Health+Benefits Vital Signs the October 2023 issue

Can Employers Help You Live Longer?

Q&A with Wendy Gerhardt, Research Leader, Deloitte Center for Health Solutions, and Shannon Padayachy, Senior Manager, Deloitte
By Tammy Worth Posted on September 27, 2023
What made you look at U.S. life span and how it can be improved by employers?

PADAYACHY: Our life span in the U.S. is the lowest compared to our peer nations, so what really spurred us is to understand what we can do to improve that. The average life span of an individual that’s born today is 78 years. The healthy life span, which is the portion that they live healthily, is 66 years. So 85% of your life is lived healthily, and you just lose the other 15%. That is, frankly, unacceptable.

Through our analysis, we were able to determine that, if we put health and well-being at the center from an employer perspective, life span can increase to up to 90 years and health span to 88 years. That translates into 95% of your life being lived healthily, and to us that’s exciting. Putting those numbers out there really provides the right goals for people to work toward.

GERHARDT: Our healthcare spending has been growing faster than the GDP now for decades. We also know that we’ve been living shorter lives and less healthy lives while paying more each year. This modeling is also really intriguing because we can live longer and healthier lives while paying less for it.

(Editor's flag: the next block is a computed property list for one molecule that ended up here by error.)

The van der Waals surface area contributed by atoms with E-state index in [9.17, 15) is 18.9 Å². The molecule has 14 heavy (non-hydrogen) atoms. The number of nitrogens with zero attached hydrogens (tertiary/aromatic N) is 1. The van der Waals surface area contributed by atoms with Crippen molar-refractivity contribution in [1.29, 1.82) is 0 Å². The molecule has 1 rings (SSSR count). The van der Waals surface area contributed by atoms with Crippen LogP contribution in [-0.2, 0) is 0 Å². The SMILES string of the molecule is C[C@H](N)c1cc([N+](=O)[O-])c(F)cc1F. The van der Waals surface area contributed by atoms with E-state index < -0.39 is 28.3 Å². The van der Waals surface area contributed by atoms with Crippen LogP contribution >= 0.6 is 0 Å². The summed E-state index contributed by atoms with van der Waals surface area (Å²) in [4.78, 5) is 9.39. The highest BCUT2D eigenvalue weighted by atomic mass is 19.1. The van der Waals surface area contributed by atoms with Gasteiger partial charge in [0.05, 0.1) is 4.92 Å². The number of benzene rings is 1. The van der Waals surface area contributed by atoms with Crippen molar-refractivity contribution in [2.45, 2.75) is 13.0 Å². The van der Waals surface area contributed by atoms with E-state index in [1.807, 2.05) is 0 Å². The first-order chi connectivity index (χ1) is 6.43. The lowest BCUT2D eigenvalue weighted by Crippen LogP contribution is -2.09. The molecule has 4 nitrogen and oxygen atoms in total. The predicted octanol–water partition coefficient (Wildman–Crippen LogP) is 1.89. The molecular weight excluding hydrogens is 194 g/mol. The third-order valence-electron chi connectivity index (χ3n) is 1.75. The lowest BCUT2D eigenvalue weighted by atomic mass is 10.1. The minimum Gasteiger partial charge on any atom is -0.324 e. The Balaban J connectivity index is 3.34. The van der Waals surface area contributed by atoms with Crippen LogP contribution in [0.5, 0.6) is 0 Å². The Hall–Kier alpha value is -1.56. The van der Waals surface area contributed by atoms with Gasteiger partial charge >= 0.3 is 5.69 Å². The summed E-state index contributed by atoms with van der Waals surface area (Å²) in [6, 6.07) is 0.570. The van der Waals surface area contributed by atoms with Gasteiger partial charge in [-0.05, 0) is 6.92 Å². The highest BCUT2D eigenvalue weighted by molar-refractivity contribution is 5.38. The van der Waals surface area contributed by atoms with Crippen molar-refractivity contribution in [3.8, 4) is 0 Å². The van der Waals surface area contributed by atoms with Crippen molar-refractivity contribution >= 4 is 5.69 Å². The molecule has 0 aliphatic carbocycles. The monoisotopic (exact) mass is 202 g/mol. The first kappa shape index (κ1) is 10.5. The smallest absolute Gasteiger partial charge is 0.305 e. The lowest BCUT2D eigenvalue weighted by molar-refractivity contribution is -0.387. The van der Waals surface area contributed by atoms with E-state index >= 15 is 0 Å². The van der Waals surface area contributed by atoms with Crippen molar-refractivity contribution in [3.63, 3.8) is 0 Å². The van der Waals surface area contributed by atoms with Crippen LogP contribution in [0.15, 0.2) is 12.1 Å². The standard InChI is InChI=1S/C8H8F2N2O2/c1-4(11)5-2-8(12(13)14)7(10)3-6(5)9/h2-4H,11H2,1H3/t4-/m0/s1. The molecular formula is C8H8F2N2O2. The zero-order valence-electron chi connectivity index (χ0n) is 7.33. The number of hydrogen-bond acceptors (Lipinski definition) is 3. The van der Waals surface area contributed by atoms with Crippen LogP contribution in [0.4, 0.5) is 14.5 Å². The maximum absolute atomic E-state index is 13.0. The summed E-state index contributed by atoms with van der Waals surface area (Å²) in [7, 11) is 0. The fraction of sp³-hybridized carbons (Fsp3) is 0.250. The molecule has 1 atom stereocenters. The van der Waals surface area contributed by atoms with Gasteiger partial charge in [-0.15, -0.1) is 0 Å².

How is this different from other wellness initiatives, which tend to claim to make people healthier while saving employers money

GERHARDT: It’s not a one-size-fits-all model, and it does have to be customized to your workforce. Employers are pretty well positioned in understanding their workforce, their community, and what services those people individually need and in developing and designing those products thoughtfully. I think another addition is the use of technology, like wearables and other devices, including those that are nudging, tracking and monitoring.

Plus, the right changes in the healthcare system. We really do think that we can achieve greater health even by increasing access to prevention and screenings, which traditionally haven’t been thought of under the wellness umbrella. Those really can be quite impactful in terms of people’s health. There’s really been so much more focus on mental health and mental well-being and those types of services, which traditionally have not been part of the wellness discussion in the workplace. It is really great and exciting that there are a lot of opportunities for employers in these spaces to really make an impact on people’s health.